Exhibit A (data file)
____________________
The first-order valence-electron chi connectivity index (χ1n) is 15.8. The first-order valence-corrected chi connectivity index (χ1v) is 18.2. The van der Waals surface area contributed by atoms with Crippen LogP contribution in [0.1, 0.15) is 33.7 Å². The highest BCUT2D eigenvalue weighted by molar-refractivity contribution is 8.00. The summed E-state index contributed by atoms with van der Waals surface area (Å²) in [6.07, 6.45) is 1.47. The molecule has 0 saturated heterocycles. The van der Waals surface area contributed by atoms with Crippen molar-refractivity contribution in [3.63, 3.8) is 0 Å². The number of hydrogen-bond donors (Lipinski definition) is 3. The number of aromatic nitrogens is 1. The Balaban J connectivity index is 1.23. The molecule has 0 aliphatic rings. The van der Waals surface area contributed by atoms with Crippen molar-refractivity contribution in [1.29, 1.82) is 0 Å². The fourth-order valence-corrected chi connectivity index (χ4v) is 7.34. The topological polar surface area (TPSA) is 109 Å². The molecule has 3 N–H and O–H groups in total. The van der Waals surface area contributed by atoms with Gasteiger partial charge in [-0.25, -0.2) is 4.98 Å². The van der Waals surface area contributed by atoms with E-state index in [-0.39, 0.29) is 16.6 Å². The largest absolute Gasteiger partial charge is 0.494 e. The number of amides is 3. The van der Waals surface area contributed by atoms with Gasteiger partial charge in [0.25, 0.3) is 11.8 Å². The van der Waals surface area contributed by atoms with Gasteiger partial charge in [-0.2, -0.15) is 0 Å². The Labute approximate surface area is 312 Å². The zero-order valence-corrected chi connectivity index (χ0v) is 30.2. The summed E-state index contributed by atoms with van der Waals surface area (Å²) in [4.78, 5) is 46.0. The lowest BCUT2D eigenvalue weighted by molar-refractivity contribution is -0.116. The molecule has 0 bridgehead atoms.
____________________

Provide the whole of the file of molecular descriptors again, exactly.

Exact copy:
The first-order valence-electron chi connectivity index (χ1n) is 15.8. The first-order valence-corrected chi connectivity index (χ1v) is 18.2. The van der Waals surface area contributed by atoms with Crippen LogP contribution in [0.1, 0.15) is 33.7 Å². The highest BCUT2D eigenvalue weighted by molar-refractivity contribution is 8.00. The summed E-state index contributed by atoms with van der Waals surface area (Å²) in [6.07, 6.45) is 1.47. The molecule has 0 saturated heterocycles. The van der Waals surface area contributed by atoms with Crippen molar-refractivity contribution in [3.63, 3.8) is 0 Å². The number of hydrogen-bond donors (Lipinski definition) is 3. The number of aromatic nitrogens is 1. The Balaban J connectivity index is 1.23. The molecule has 0 aliphatic rings. The van der Waals surface area contributed by atoms with Crippen molar-refractivity contribution in [1.29, 1.82) is 0 Å². The fourth-order valence-corrected chi connectivity index (χ4v) is 7.34. The topological polar surface area (TPSA) is 109 Å². The molecule has 3 N–H and O–H groups in total. The van der Waals surface area contributed by atoms with Gasteiger partial charge in [-0.25, -0.2) is 4.98 Å². The van der Waals surface area contributed by atoms with E-state index in [-0.39, 0.29) is 16.6 Å². The largest absolute Gasteiger partial charge is 0.494 e. The number of amides is 3. The van der Waals surface area contributed by atoms with Gasteiger partial charge in [0.25, 0.3) is 11.8 Å². The van der Waals surface area contributed by atoms with Gasteiger partial charge in [-0.2, -0.15) is 0 Å². The Labute approximate surface area is 312 Å². The zero-order valence-corrected chi connectivity index (χ0v) is 30.2. The summed E-state index contributed by atoms with van der Waals surface area (Å²) in [4.78, 5) is 46.0. The lowest BCUT2D eigenvalue weighted by molar-refractivity contribution is -0.116. The molecule has 0 bridgehead atoms.